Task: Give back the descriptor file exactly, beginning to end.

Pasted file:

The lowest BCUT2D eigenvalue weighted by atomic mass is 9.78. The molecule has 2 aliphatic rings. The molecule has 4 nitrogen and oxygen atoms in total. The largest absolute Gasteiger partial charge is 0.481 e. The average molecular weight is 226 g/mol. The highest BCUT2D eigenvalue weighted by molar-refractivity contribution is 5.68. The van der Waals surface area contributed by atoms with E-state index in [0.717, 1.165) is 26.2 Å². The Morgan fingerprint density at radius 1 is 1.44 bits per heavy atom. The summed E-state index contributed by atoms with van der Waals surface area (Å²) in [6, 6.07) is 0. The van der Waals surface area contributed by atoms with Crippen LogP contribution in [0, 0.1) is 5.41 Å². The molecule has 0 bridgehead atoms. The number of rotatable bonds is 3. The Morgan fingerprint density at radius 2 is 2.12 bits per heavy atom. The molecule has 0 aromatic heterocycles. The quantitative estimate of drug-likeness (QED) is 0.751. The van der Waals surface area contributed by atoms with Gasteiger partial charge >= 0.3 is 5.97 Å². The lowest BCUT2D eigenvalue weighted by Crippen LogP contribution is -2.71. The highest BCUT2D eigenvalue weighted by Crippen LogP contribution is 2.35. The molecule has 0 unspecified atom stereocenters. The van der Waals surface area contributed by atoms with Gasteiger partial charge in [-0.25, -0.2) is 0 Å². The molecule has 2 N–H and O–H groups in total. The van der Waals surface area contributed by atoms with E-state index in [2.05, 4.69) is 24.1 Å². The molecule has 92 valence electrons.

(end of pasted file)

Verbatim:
The lowest BCUT2D eigenvalue weighted by atomic mass is 9.78. The molecule has 2 aliphatic rings. The molecule has 4 nitrogen and oxygen atoms in total. The largest absolute Gasteiger partial charge is 0.481 e. The average molecular weight is 226 g/mol. The highest BCUT2D eigenvalue weighted by molar-refractivity contribution is 5.68. The van der Waals surface area contributed by atoms with E-state index in [0.717, 1.165) is 26.2 Å². The Morgan fingerprint density at radius 1 is 1.44 bits per heavy atom. The summed E-state index contributed by atoms with van der Waals surface area (Å²) in [6, 6.07) is 0. The van der Waals surface area contributed by atoms with Crippen LogP contribution in [0, 0.1) is 5.41 Å². The molecule has 0 bridgehead atoms. The number of rotatable bonds is 3. The Morgan fingerprint density at radius 2 is 2.12 bits per heavy atom. The molecule has 0 aromatic heterocycles. The quantitative estimate of drug-likeness (QED) is 0.751. The van der Waals surface area contributed by atoms with Gasteiger partial charge >= 0.3 is 5.97 Å². The lowest BCUT2D eigenvalue weighted by Crippen LogP contribution is -2.71. The highest BCUT2D eigenvalue weighted by Crippen LogP contribution is 2.35. The molecule has 0 unspecified atom stereocenters. The van der Waals surface area contributed by atoms with Gasteiger partial charge in [-0.25, -0.2) is 0 Å². The molecule has 2 N–H and O–H groups in total. The van der Waals surface area contributed by atoms with E-state index in [2.05, 4.69) is 24.1 Å². The molecule has 92 valence electrons.